Happy ACL-aversary!

This week marks 3 years since I broke up with my old busted left knee ACL (thanks to the work of my amazingly talented, trust-him-with-my-life doctor, Todd Ryan) and started a new, healthier relationship with a piece of my own patellar tendon in its place.


This was 3 weeks post-op. You don’t want to see it right after.

That’s right – 1/29 marks three years since I went under the knife to reconstruct my torn left ACL with my own tendon graft after twisting wrong out of a water stop during the Atlantic City Half Marathon in 2012.

That first year was tough, and I still don’t have perfect knees (what runner does?), but I’m grateful every day for that surgery and what it taught me.

I get asked a lot about the surgery and recovery, so in honor of my ACL-aversary, here’s a look back at my surgery journey through blog posts:

This doesn’t cover everything, but it’s a start. And as always, hit the comments with any questions or stories of your own – I love it all!

Happy Knees, Happy Life

Ever since my ACL reconstruction in early 2013, I’ve had knee pain. The surgery knee aches when the weather changes, and I’ve got patellar tendinitis in my “good” knee from favoring it so much post-surgery. To deal with the achiness, I turned to glucosamine and chondroitin (PS, don’t tell me these aren’t words, autocorrect. They very much ARE words). After surgery, my surgeon recommended I take them via a supplement to help with joint discomfort – but the pills were HUGE. Seriously, they’d get stuck in my throat and hurt all the way down… not fun. So I chose achy knees over choking and stopped taking them.

When when I discovered Joint Juice, angels sang. It’s the same stuff in those honking-ass vitamins, but in a tasty liquid that’s only 20+ calories per bottle. Full disclosure: Joint Juice hooked me up with a bunch of juice and asked me to talk about it here on the blog, but I was happy to do so because I was already a fan. I love reviewing stuff – and don’t hold back on my real opinions, even if they’re negative! – but when it comes to something you put in your body, like this supplement, I would never recommend something I didn’t use myself.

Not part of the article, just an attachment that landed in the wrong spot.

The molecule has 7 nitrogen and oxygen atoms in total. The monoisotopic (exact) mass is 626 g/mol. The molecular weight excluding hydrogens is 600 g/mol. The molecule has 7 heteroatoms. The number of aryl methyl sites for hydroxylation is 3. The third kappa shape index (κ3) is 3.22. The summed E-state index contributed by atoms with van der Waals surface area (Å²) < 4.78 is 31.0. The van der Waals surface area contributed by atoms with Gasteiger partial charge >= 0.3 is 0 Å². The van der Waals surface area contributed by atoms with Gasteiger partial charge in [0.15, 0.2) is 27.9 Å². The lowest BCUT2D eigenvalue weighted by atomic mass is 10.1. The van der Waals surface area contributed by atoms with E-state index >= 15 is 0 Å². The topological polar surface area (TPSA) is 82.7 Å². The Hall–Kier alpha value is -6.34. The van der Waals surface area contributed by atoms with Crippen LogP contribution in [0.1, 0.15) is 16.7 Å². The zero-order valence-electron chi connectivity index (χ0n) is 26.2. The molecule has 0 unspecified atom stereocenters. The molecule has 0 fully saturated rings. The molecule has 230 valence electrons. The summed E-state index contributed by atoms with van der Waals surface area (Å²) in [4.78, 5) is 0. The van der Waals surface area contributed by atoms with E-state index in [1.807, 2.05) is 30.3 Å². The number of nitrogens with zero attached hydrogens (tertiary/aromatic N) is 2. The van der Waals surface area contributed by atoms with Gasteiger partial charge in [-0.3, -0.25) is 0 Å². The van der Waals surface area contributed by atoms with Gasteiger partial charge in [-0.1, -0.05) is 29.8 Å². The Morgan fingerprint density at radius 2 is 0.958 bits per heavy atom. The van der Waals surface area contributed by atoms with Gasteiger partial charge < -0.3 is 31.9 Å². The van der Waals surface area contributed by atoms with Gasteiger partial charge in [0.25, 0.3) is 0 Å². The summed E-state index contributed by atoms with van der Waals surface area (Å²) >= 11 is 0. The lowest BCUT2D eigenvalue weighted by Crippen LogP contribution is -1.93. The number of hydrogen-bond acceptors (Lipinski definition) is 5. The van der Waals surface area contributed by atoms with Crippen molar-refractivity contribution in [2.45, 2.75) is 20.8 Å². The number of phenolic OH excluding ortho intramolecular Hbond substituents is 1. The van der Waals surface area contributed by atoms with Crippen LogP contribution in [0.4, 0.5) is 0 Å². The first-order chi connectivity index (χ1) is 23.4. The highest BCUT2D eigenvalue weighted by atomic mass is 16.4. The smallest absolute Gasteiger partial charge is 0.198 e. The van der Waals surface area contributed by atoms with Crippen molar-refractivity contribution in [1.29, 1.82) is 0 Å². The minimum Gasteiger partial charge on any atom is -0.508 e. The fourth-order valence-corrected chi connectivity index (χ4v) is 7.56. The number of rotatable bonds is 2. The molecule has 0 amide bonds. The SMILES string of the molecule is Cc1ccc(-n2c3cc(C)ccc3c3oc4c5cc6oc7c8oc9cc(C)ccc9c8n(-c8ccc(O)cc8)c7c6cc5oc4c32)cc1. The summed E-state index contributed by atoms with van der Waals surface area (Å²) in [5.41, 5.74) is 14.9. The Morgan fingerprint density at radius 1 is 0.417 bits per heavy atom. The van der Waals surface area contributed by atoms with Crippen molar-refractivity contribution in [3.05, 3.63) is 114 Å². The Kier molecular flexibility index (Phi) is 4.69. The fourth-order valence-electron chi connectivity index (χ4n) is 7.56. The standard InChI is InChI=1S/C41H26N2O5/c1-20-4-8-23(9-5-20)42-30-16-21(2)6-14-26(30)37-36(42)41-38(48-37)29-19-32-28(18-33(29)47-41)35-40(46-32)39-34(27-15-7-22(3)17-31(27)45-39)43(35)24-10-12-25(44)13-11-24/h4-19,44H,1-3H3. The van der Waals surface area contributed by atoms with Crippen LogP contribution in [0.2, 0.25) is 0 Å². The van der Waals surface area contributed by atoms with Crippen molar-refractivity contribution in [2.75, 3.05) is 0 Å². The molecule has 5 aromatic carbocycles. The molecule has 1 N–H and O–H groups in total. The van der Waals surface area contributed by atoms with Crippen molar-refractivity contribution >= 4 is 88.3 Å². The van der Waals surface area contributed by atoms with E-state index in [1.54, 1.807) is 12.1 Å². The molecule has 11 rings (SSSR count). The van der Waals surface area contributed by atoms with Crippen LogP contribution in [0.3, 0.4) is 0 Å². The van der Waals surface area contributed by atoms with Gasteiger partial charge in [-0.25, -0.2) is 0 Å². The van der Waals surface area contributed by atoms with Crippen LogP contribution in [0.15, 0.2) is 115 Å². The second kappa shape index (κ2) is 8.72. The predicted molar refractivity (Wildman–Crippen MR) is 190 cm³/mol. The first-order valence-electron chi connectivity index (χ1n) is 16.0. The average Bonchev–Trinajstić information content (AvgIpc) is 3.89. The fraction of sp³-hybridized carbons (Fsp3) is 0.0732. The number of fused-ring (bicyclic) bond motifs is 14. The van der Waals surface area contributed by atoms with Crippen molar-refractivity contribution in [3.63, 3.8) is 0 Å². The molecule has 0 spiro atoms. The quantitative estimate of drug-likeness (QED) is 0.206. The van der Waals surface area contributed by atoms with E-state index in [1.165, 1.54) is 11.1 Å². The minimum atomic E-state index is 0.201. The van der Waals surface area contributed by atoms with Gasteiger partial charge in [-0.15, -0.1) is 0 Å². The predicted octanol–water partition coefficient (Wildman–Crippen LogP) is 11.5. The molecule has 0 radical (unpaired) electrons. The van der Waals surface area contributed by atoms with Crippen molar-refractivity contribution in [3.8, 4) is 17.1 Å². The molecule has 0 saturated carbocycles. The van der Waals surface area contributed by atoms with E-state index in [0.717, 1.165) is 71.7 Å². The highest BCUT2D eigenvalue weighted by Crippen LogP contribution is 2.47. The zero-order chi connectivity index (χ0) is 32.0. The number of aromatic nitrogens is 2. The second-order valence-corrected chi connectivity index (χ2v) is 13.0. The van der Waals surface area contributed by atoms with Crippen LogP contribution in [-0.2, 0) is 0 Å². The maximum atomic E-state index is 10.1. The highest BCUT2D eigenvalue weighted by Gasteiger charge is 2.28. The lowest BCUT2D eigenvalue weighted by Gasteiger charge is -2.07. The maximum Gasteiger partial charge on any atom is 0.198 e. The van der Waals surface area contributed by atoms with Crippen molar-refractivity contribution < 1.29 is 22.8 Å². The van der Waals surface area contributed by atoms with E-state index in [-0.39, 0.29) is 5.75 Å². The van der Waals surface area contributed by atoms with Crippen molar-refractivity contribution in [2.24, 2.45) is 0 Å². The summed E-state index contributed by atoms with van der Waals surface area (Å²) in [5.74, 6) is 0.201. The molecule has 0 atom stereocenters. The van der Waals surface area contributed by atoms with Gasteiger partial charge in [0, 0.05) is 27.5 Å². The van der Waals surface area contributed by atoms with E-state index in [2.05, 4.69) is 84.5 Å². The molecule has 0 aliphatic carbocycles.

And use it I do! It doesn’t erase the pain entirely (nothing will do that), but the aches take longer to set in during a run, and go away faster afterwards. I also threw in a Plyoga class (hello, jump squats and side lunges), lifting, biking, boot camp, and other stuff that make my knees go “nope”, and never slowed down. Even last night’s 4 mile treadmill run felt like a breeze, and the treadmill is usually where my knees go to die!


Because I’m a science-behind-the-magic nerd, I learned that glucosamine occurs naturally in your body. We tend to produce less as we age (and piling on the miles doesn’t help either), so supplements like these actually do help. And chondroitin is a major factor in healthy cartilage, meaning that when you combine it with glucosamine, you get improved joint function and mobility.


Yes, that’s a mini fridge filled with Joint Juice and champagne. This is 32, guys.

Long story short, I highly recommend this stuff! If you’re looking for something to help your joints as you ramp up your spring training, you can find it at Costco, Sam’s Club, Walmart, or order at their online store. I dig the Cran Pomegranate flavor (if you couldn’t tell by the picture of our mini fridge up there), but the Blueberry Acai was delish too. Try it out and let me know how it helps you run happy!

Do you have any favorite supplements of your own? Any knee issue sufferers prefer something different? Let me know in the comments!

Harder, Better, Faster, Stronger